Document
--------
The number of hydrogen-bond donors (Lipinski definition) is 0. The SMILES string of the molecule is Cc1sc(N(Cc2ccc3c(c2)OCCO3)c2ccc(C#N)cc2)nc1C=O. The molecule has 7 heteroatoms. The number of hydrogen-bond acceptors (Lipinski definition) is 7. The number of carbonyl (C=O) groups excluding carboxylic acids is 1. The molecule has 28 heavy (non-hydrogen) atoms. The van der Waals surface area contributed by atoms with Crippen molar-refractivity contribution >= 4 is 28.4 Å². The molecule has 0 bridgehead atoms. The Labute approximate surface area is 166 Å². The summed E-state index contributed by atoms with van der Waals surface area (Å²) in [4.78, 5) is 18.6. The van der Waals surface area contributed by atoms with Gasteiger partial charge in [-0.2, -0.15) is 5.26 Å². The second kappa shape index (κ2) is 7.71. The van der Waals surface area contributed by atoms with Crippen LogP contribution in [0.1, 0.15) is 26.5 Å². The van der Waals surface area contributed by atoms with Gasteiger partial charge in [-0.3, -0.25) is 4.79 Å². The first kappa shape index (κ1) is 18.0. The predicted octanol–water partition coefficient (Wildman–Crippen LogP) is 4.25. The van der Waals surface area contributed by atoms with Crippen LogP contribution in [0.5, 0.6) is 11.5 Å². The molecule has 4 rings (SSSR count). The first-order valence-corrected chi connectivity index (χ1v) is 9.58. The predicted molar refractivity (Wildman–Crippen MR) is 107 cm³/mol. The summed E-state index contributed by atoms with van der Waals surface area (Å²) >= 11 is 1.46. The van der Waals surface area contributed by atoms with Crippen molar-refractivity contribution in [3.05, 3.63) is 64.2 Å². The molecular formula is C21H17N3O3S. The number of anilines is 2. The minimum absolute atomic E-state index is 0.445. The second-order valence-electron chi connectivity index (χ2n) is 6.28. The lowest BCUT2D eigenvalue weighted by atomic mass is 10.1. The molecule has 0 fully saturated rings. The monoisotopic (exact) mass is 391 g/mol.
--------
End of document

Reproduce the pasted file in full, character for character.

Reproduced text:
The number of hydrogen-bond donors (Lipinski definition) is 0. The SMILES string of the molecule is Cc1sc(N(Cc2ccc3c(c2)OCCO3)c2ccc(C#N)cc2)nc1C=O. The molecule has 7 heteroatoms. The number of hydrogen-bond acceptors (Lipinski definition) is 7. The number of carbonyl (C=O) groups excluding carboxylic acids is 1. The molecule has 28 heavy (non-hydrogen) atoms. The van der Waals surface area contributed by atoms with Crippen molar-refractivity contribution >= 4 is 28.4 Å². The molecule has 0 bridgehead atoms. The Labute approximate surface area is 166 Å². The summed E-state index contributed by atoms with van der Waals surface area (Å²) in [4.78, 5) is 18.6. The van der Waals surface area contributed by atoms with Gasteiger partial charge in [-0.2, -0.15) is 5.26 Å². The second kappa shape index (κ2) is 7.71. The van der Waals surface area contributed by atoms with Crippen LogP contribution in [0.1, 0.15) is 26.5 Å². The van der Waals surface area contributed by atoms with Gasteiger partial charge in [-0.3, -0.25) is 4.79 Å². The first kappa shape index (κ1) is 18.0. The predicted octanol–water partition coefficient (Wildman–Crippen LogP) is 4.25. The van der Waals surface area contributed by atoms with Crippen LogP contribution in [0.5, 0.6) is 11.5 Å². The molecule has 4 rings (SSSR count). The first-order valence-corrected chi connectivity index (χ1v) is 9.58. The predicted molar refractivity (Wildman–Crippen MR) is 107 cm³/mol. The summed E-state index contributed by atoms with van der Waals surface area (Å²) >= 11 is 1.46. The van der Waals surface area contributed by atoms with Crippen molar-refractivity contribution in [3.05, 3.63) is 64.2 Å². The molecular formula is C21H17N3O3S. The number of anilines is 2. The minimum absolute atomic E-state index is 0.445. The second-order valence-electron chi connectivity index (χ2n) is 6.28. The lowest BCUT2D eigenvalue weighted by atomic mass is 10.1. The molecule has 0 fully saturated rings. The monoisotopic (exact) mass is 391 g/mol.